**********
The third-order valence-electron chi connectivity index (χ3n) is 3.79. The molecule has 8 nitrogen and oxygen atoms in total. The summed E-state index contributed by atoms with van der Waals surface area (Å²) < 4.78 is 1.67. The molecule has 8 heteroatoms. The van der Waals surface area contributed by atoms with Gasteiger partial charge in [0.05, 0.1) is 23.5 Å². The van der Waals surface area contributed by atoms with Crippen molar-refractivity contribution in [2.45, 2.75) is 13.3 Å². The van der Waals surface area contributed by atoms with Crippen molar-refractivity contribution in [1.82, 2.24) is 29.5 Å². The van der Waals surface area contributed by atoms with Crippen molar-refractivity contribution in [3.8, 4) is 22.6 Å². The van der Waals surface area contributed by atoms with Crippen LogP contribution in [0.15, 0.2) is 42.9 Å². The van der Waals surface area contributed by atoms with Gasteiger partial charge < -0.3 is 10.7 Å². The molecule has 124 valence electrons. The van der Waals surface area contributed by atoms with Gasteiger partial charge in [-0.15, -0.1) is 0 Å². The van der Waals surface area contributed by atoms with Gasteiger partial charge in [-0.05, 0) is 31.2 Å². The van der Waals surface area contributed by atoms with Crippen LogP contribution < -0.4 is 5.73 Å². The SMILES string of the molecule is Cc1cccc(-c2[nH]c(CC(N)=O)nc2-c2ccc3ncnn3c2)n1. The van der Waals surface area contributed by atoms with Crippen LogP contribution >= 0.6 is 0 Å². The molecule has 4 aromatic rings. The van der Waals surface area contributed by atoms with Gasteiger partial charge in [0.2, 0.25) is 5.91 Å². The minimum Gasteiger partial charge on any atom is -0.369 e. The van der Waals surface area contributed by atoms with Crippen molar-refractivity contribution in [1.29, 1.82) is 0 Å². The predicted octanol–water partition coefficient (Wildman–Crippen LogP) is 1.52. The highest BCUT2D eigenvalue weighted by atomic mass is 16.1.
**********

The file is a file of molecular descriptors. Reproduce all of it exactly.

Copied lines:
The third-order valence-electron chi connectivity index (χ3n) is 3.79. The molecule has 8 nitrogen and oxygen atoms in total. The summed E-state index contributed by atoms with van der Waals surface area (Å²) < 4.78 is 1.67. The molecule has 8 heteroatoms. The van der Waals surface area contributed by atoms with Gasteiger partial charge in [0.05, 0.1) is 23.5 Å². The van der Waals surface area contributed by atoms with Crippen molar-refractivity contribution in [2.45, 2.75) is 13.3 Å². The van der Waals surface area contributed by atoms with Crippen molar-refractivity contribution in [1.82, 2.24) is 29.5 Å². The van der Waals surface area contributed by atoms with Crippen molar-refractivity contribution in [3.8, 4) is 22.6 Å². The van der Waals surface area contributed by atoms with Crippen LogP contribution in [0.15, 0.2) is 42.9 Å². The van der Waals surface area contributed by atoms with Gasteiger partial charge < -0.3 is 10.7 Å². The molecule has 124 valence electrons. The van der Waals surface area contributed by atoms with Gasteiger partial charge in [-0.15, -0.1) is 0 Å². The van der Waals surface area contributed by atoms with Gasteiger partial charge in [-0.05, 0) is 31.2 Å². The van der Waals surface area contributed by atoms with Crippen LogP contribution < -0.4 is 5.73 Å². The SMILES string of the molecule is Cc1cccc(-c2[nH]c(CC(N)=O)nc2-c2ccc3ncnn3c2)n1. The van der Waals surface area contributed by atoms with Crippen LogP contribution >= 0.6 is 0 Å². The molecule has 4 aromatic rings. The van der Waals surface area contributed by atoms with Gasteiger partial charge in [0.2, 0.25) is 5.91 Å². The minimum Gasteiger partial charge on any atom is -0.369 e. The van der Waals surface area contributed by atoms with Crippen molar-refractivity contribution in [1.29, 1.82) is 0 Å². The predicted octanol–water partition coefficient (Wildman–Crippen LogP) is 1.52. The highest BCUT2D eigenvalue weighted by atomic mass is 16.1.